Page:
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My Journey into the Miraculous
My journey to becoming a medical Medium was unique. Most medical Mediums never have any medical training. In my early teens in Southern California, I started out as a candy striper, which are volunteers at local hospitals. I loved helping out and working in a healing environment. Shortly after, because the staff loved my work, the hospital hired me as an admitting clerk. Not long after, I entered nursing school and got my license as a certified nurse assistant. I worked long hours on many trauma unit floors, and I would float to the units where they needed me most. Meanwhile, I took continuing education courses to become a registered nurse.

I was often sidetracked by the entertainment world. A close friend had sent me to my first hospital television show, called Strong Medicine. I was doing what I normally do at the hospital, saying a few words such as, “Give me 5 cc of valium, stat,” and “Code blue.” I thought this was cool. Then I got an acting agent, and I was totally hooked. I was setting up the IVs on set, setting up all the masks, gowns, and gloves, and I was also often in scenes on camera.

I still worked in the hospital, but after several more jobs, I became known in Hollywood as the go-to expert for on-call nursing and as an on-camera actress and medical adviser. I must have advised over forty films, television shows, and commercials. I was featured in Emmy magazine for my work on TV shows such as Brothers & Sisters, with Sally Field and Rob Lowe; All My Children; Scrubs; General Hospital; and The Young and the Restless. I worked on several seasons of Grey’s Anatomy,as well as movies like My Sister’s Keeper, with Cameron Diaz.

My last show was HBO’s Getting On,where I had just been hired. I was so excited when Laurie Metcalf, the lead actress, came to visit my grandma in the nursing home where she was living at the time. The show was based on a home for elders, and it had a comic English brightness to it. Laurie wanted to see how the senior home was set up and get a feel for the setting. My grandma Bernice was delighted to have a visitor, even though she didn’t know who Laurie was. They connected immediately and had a beautiful visit with each other.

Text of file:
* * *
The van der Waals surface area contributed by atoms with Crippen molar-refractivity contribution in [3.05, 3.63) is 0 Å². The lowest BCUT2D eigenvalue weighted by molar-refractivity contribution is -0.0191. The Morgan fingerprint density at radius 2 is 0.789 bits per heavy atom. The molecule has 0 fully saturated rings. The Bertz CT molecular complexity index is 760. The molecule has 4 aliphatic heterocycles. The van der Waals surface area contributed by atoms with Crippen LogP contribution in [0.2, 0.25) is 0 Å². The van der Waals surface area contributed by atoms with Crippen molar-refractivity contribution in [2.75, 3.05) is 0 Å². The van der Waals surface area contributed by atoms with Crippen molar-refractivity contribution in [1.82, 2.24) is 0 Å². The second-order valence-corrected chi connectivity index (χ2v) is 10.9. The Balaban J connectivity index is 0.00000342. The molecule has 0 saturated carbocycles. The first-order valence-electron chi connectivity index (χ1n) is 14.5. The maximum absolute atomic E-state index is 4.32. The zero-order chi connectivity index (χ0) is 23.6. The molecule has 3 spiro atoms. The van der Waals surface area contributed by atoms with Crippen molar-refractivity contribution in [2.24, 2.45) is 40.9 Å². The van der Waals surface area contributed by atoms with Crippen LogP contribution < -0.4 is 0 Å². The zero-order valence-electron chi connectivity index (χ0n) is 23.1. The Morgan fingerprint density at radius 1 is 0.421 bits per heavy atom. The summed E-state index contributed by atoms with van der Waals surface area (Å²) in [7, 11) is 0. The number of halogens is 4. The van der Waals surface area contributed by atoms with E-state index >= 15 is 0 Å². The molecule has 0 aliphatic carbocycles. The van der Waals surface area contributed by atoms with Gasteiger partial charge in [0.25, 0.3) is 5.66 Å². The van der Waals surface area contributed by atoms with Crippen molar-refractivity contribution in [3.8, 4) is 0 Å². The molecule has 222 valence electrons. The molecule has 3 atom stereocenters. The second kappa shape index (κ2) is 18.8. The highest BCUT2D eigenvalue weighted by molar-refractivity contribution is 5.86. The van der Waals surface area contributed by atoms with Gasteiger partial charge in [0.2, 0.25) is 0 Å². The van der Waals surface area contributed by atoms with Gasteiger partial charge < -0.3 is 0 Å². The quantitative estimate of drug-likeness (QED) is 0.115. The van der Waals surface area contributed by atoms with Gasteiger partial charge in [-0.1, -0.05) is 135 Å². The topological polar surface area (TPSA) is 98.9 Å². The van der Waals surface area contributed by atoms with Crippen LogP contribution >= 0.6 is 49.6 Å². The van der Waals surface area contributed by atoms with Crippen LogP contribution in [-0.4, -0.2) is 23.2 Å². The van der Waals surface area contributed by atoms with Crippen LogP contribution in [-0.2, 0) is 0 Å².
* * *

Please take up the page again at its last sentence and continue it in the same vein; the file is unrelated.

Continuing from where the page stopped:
At this time in my life, I was ready to take a leave of absence from the hospital to work on the show. For a time, this became my normal—take a leave of absence from the hospital to work on a TV show or film, and then come back when I was finished. I didn’t want to leave working in the hospital totally, because I loved helping people in real life.

Working in the hospital, though, started to take its toll. The trauma floor I worked on had felt colder and harder, and many people were passing away at this time. A lot of spiritual paranormal happenings were present on that floor. This was a critical-care unit, and you needed to be tough. I will never forget the smell of death and the sadness. The beautiful actress Elizabeth Taylor and the actor Michael Clarke Duncan of Green Mile movie fame passed on that floor while I was working there.

At this time, my hospital supervisor told us that we were short on staff and we would have to take the bodies to the morgue on our own. I looked at my nurse colleague, and she was so upset. The duty of bagging dead bodies was nothing new to me. But going down to the morgue into the cold cement room and pushing this huge bed into a slot was hard work, both physically and emotionally. We knew we were shorthanded, so we had to do what needed to be done.

My life consisted of the Hollywood realities of code blues on set and then the difficult work in the hospital. I felt like I was being pulled in many directions at once. But God had the most unbelievable plan for me I could ever imagine.

Two months later, I ended up as a patient back in the same hospital in which I worked.

Even with my frenetic schedule, I continued visiting my grandmother at the nursing home every other day. There were many people at the nursing home who didn’t have family and friends to visit them. It was sad to see people without loved ones to care for them. I wanted to spend time with my grandmother, who always called me “Chon,” to make sure she was properly cared for and ensure all was well with her.

When I visited her in the nursing home, I often laid my hands on her to pray, especially when she had difficulty breathing from asthma. I could see how these simple actions would make her breathe easier and bring her peace. I believe that these actions, given freely in love, prolonged her life through the prayers and blessings, and the love and laughter. It’s amazing how simple prayer and healing touch can bring more life to others and to ourselves.